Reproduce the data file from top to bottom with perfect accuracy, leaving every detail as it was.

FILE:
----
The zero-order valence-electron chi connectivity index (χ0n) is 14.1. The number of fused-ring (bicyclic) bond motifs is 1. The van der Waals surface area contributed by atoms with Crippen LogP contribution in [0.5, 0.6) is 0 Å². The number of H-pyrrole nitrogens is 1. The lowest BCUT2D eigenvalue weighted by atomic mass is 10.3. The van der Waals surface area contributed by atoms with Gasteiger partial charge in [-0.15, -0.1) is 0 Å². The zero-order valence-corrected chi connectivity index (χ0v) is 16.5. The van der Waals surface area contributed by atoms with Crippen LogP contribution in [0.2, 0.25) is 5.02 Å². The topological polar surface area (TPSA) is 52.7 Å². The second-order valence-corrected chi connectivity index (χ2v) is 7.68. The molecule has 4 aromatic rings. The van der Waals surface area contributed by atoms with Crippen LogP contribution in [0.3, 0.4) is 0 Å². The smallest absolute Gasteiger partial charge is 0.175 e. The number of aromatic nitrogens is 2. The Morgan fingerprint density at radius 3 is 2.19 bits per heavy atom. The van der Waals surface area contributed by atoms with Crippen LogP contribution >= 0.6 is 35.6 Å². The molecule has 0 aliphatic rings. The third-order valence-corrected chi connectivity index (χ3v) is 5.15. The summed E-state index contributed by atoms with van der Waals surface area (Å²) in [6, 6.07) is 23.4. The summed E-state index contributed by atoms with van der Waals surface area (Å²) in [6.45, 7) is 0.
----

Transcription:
The zero-order valence-electron chi connectivity index (χ0n) is 14.1. The number of fused-ring (bicyclic) bond motifs is 1. The van der Waals surface area contributed by atoms with Crippen LogP contribution in [0.5, 0.6) is 0 Å². The number of H-pyrrole nitrogens is 1. The lowest BCUT2D eigenvalue weighted by atomic mass is 10.3. The van der Waals surface area contributed by atoms with Gasteiger partial charge in [-0.15, -0.1) is 0 Å². The zero-order valence-corrected chi connectivity index (χ0v) is 16.5. The van der Waals surface area contributed by atoms with Crippen LogP contribution in [0.2, 0.25) is 5.02 Å². The topological polar surface area (TPSA) is 52.7 Å². The second-order valence-corrected chi connectivity index (χ2v) is 7.68. The molecule has 4 aromatic rings. The van der Waals surface area contributed by atoms with Crippen LogP contribution in [0.3, 0.4) is 0 Å². The smallest absolute Gasteiger partial charge is 0.175 e. The number of aromatic nitrogens is 2. The Morgan fingerprint density at radius 3 is 2.19 bits per heavy atom. The van der Waals surface area contributed by atoms with Crippen LogP contribution >= 0.6 is 35.6 Å². The molecule has 0 aliphatic rings. The third-order valence-corrected chi connectivity index (χ3v) is 5.15. The summed E-state index contributed by atoms with van der Waals surface area (Å²) in [6, 6.07) is 23.4. The summed E-state index contributed by atoms with van der Waals surface area (Å²) in [6.45, 7) is 0.